Talk:Philosophy of mind/Archive 1

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Why are there so many questions in this article?

Why are there so many questions in this article? No less than 25. An encyclopedia is intended to provide answers to questions, not questions to answers. Much of the drafting has to be reformulated.

In response; There are so many questions because they are the questions that the philosophy of mind is struggling to deal with. No answers are provided because no accepted answers exist. If they did it wouldn't be such an interesting subject. I think the article is a reasonable attempt at giving some idea of what Philosophy of mind is about. Teutanic 14:36, 25 January 2006 (UTC)

Adam Z

Who is "Adam Z." ?

Hegel needs a mention

Hegel's third major work in the Encyclopaedia, the Philosophy of Mind, needs inclusion here; I'll be attempting to write an article on the work itself sometime later this week, but collaboration would be wonderful CriminalSaint 18:45, 3 Mar 2005 (UTC)

Made a little entry, could use some expansion.Poor Yorick 10:32, 16 February 2006 (UTC)
I find it odd the fascination you Americans have for continental and post-modern views. It's extremely noteworthy that the German FEATURED ARTICLE WINNER version of the disastrous article makes not the least mention of Hegel or anyone else in the alledgedly continental tradition. I have been studying philosophy in Italy for the last five years (befire that I studied it in the US) and I find that the general attitude toward "existenialism" and the like is that it is just "bad poetry." --Lacatosias 15:44, 16 February 2006 (UTC)
I'm trying to get that article translated ASAP, BTW. It's immensely better than this one.--Lacatosias 15:46, 16 February 2006 (UTC)

Needs cleanup

This article is written like an essay, not like an encyclopedia entry. Therefore, it needs cleanup. Katefan0 08:07, Dec 21, 2004 (UTC)

..and all of the related articels require more precision.. the "emergentism" article doesn't show the different definitions.. the wiki-links in "mind-body-problem" are incomplete and so on...

Needs more internal links,

eg functionalism. Sorry to crit and run... Thx, "alyosha" 22:06, 20 December 2005 (UTC)

LeDoux's Functionalism

From Joseph LeDoux's "The Emotional Brain: the Mysterious Underpinnings of Emotional Life"; 1996; ISBN: 0684836599; p. 27.

One of the most important conceptual developments in the establishment of cognitive science was a philosophical position known as functionalism, which holds that intelligent functions carried out by different machines reflect the same underlying process.
{According to functionalism, the mental states that make up consciousness can essentially be defined as complex interactions between different functional processes. Because these processes are not limited to a particular physical state or physical medium, they can be realized in multiple ways, including, theoretically, within non-biological systems.}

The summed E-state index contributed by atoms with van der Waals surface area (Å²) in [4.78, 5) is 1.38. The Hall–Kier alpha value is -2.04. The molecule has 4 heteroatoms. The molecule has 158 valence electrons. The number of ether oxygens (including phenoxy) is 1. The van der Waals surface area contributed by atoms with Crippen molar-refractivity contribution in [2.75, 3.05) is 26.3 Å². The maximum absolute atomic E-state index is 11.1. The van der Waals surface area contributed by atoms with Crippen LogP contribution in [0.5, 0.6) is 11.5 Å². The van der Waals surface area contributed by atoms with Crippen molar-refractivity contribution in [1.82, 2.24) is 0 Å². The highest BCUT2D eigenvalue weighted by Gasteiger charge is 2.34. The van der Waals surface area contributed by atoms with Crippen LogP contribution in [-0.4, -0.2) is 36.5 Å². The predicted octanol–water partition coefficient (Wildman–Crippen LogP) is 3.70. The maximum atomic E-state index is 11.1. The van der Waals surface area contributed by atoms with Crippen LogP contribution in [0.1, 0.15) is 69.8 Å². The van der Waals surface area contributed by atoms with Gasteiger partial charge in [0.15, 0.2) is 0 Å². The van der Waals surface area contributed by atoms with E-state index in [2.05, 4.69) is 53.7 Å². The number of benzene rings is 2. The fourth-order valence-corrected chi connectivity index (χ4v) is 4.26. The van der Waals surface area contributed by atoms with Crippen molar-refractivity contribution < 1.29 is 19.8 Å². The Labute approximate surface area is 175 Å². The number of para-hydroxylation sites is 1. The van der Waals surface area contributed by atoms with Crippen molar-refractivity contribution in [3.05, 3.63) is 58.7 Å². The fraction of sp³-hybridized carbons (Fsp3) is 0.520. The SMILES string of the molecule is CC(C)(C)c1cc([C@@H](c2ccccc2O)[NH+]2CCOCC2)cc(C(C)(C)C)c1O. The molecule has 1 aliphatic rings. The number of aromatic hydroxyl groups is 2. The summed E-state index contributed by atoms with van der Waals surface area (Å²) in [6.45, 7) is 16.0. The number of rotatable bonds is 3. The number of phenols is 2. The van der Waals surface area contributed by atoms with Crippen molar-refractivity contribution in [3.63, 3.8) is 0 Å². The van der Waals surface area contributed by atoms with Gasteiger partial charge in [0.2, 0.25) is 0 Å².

For example, a computer and a person can both add 2 + 5 and come up with 7. The fact that both achieve the same answer cannot be explained by the use of similar hardware—brains are made of biological stuff and computers of electronic parts. The similar outcome must be due to a similar process that occurs at a functional level. In spite of the fact that the hardware in the machines is vastly different, the software or program that each executes may be the same. Functionalism thus holds that the mind {software} is to the brain {hardware} as a computer program {applications and data base—software} is to the computer hardware.
Cognitive scientists, carrying the functionalist banner, have been allowed to pursue the functional organization of the mind without reference to the hardware that generates the functional states. According to functionalist doctrine, cognitive science stands on its own as a discipline—it does not require that we know anything about the brain. This logic was a shot in the arm to the field, giving it a strong sense of independence. Regardless of whether they do experiments on humans or use computer simulations of the human mind, many cognitive scientists today are functionalists.

Yesselman 21:35, 30 December 2005 (UTC)


I removed one fake entry from this list of philosophers of mind, but there might be more, so I tagged it with a disputed accuracy template. —Ruud 15:00, 3 January 2006 (UTC)

Can the list be made into two columns? Rtdrury 02:04, 9 January 2006 (UTC)

Done, although I strongly suggest we shrink the section to something like Notable philosophers of mind with just a few entries, rather than attempting some sort of big laundry list of philosophers, which is a job for categories. WhiteCat 08:39, 7 February 2006 (UTC)

Happy talk, keep talkin' happy talk

Re AT THE CONGRESS. The Herren Professoren from Deutschland talked to their Verehrte Kollegen in Amerika about KEHRE, GEVIERT, GESTELL und GEWORFENHEIT. These terms do not mean anything in English. But this does not matter because they do not mean anything in German either, at least not in the sense that they are used by the Herren Professoren from Deutschland.
In return, the Herren Professoren from Amerika talked to their Verehrte Kollegen in Deutschland about the MIND. There is no such concept in the German language. As a matter of fact, there is not even a WORD for it. Does it matter? Certainly not! A good time was had by all. --BZ(Bruno Zollinger) 09:46, 7 February 2006 (UTC)